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Letter to William H. Andrews from MLK

Wednesday, July 10, 1963
Detroit, MI, Birmingham, AL, Georgia (GA)

Dr. King expresses his deep appreciation for the members of the Georgia Family Circle's contribution to the SCLC. Dr. King explains the inability of the SCLC's continuance of the movement in Birmingham without their "dollars for freedom." He further expounds on the importance of their moral support.

Letter from Robert L. Pino to MLK

Monday, August 13, 1962
New York (NY), Georgia (GA), Albany, GA

Mr. Pino, Chairman of the Local Union 2603 Civil Rights Committee of Lackawanna, New York, praises Dr. King's efforts in Albany, Georgia.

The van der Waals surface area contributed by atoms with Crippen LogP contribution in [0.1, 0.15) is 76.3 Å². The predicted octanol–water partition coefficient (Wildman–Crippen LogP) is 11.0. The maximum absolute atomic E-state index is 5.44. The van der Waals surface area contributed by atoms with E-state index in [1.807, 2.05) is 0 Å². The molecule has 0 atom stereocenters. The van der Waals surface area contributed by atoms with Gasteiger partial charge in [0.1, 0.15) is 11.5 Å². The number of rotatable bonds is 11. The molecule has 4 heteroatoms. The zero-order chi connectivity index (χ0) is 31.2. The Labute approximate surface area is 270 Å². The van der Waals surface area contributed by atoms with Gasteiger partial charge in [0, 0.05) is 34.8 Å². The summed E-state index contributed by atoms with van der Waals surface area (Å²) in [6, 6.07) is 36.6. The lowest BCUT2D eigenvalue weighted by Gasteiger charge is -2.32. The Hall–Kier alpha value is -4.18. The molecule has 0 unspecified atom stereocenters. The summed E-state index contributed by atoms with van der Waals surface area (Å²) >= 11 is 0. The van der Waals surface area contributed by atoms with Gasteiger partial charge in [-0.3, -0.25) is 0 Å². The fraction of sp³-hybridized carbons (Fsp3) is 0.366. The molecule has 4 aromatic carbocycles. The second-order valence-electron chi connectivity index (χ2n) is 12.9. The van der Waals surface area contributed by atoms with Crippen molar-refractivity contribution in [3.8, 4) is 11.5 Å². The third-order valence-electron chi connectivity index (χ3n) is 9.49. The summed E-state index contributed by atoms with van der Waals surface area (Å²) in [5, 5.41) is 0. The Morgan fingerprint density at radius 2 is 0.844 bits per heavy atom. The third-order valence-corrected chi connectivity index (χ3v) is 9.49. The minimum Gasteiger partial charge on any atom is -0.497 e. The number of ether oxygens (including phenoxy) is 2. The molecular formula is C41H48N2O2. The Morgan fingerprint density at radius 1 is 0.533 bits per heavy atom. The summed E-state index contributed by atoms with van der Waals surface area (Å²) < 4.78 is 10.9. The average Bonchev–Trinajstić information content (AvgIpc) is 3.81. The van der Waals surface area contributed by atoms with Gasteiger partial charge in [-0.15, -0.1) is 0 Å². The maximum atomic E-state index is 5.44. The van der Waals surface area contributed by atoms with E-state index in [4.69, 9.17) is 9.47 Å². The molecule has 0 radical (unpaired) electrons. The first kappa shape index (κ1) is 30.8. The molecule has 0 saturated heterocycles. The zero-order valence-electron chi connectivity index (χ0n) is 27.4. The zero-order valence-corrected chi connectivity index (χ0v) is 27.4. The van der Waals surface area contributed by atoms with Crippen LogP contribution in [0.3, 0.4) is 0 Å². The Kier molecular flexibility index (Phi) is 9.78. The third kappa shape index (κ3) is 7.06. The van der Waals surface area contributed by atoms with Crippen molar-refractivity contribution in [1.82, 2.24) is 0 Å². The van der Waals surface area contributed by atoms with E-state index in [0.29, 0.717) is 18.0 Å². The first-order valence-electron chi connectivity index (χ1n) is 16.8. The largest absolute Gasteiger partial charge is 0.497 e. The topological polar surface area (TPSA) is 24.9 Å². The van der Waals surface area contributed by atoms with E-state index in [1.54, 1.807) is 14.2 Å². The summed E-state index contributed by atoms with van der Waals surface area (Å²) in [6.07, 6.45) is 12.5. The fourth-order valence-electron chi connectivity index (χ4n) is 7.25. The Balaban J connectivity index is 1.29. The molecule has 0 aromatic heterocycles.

Southern Christian Leadership Rally Souvenir Program

Friday, October 18, 1963
Atlanta, GA, Boston, MA, Indiana (IN)

This is the 1963 Souvenir Program for the Southern Christian Leadership Rally, an initiative of the citizens civic planning committee. Dr. King is honored as an audacious leader.

Schleiermacher

Dr. King outlines Friedrich Schleiermacher's concept of religion.

One Vote for Every Man: Civil Rights Act

Alabama (AL), Birmingham, AL, Montgomery, AL, Selma, AL, North Carolina (NC), Mississippi (MS), Albany, GA, Georgia (GA), St. Augustine, FL, Florida (FL), Texas (TX), Louisiana (LA), New Orleans, LA, Illinois (IL), New York (NY)